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Pre-Pack Administration Reform

What is a Pre-Pack Administration?

Pre-pack administration is a formal insolvency procedure in which a company arranges to sell all or a substantial part of a company’s business and/or assets prior to entering administration. The administrator then completes the sale on or shortly after their appointment.

Pre-packs are a common rescue mechanism but have been subject to scrutiny for a number of years. An independent review, commissioned by the government and led by Dame Teresa Graham in 2014 (the “Graham review”), highlighted a lack of transparency and trust for unsecured creditors, especially where the sale is to a connected person.


The Graham Review

To address these concerns, the Graham Review put forward a number of voluntary industry-led measures. One key recommendation was the formation of a group of independent and experienced business people which could be approached to offer an opinion on the purchase by connected parties to the company.

The government also inserted paragraph 60A into Schedule B1 of the Insolvency Act 1986 giving Parliament the power to ban or regulate pre-pack sales to connected parties. The power expired in May of this year but was extended until June 2021 by the Corporate Insolvency and Governance Act 2020 (CIGA 2020).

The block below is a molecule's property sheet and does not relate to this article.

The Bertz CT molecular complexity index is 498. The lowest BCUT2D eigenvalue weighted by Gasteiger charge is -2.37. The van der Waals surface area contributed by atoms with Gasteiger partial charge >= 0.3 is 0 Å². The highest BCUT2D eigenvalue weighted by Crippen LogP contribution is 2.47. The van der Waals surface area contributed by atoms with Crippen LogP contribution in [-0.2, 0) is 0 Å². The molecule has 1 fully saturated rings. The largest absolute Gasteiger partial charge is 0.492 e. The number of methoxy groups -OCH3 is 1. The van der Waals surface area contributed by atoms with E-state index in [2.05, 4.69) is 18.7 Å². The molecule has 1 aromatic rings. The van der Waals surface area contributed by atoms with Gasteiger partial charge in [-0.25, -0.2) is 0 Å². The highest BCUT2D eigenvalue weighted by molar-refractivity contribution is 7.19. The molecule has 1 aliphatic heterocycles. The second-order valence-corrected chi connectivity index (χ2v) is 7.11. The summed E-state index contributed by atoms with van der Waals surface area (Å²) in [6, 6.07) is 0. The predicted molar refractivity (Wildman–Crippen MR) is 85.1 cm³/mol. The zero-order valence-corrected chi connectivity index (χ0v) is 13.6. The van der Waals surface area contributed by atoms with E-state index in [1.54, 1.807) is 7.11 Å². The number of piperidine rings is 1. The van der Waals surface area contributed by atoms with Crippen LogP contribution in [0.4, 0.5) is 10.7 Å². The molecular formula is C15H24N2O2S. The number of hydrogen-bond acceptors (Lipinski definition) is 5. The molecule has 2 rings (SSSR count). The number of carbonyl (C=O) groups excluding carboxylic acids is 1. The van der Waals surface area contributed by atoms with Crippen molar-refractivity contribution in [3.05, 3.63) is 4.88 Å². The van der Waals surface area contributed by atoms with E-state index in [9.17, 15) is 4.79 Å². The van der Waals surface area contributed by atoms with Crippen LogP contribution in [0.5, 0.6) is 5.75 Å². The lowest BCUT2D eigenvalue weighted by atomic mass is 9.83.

The Reform to Pre-Pack Administrations

In many cases, a pre-pack administration deal may be the only rescue option available to a company and its employees. However, fresh concerns have been raised over the potential increase in pre-pack sales during the current COVID-19 pandemic and the detriment to creditors as a result. The government evaluated the uptake of the Graham Review recommendations and has concluded that there is “still room for further transparency”.

The government does not want to prohibit pre-pack administration sales to connected parties altogether but it has announced plans to introduce new legislation before the June 2021 deadline, which will provide for a mandatory independent opinion on all pre-pack sales in administration to a connected person. The administrator will be unable to dispose of a company’s property to a connected person within the first eight weeks of administration without either the approval of the creditors or the independent written opinion.

If the administrator proceeds to dispose of the property in cases where the independent opinion is not in support of doing so, they will be required to provide a statement setting out the reasons for doing so.

Non-legislative measures include guidance to accompany the new legislation to ensure SIP16 statements are compatible with the legislation and improve the quality of the information provided to creditors.

The announcement will be no surprise to industry experts and is welcome news to those creditors who feel government support has, more often than not, been debtor-friendly.

A full copy of the report can be found at


For more information or advice on this or any other insolvency issue, please contact Victoria Dunstall or Annabel Whittaker.

Posted on November 16, 2020

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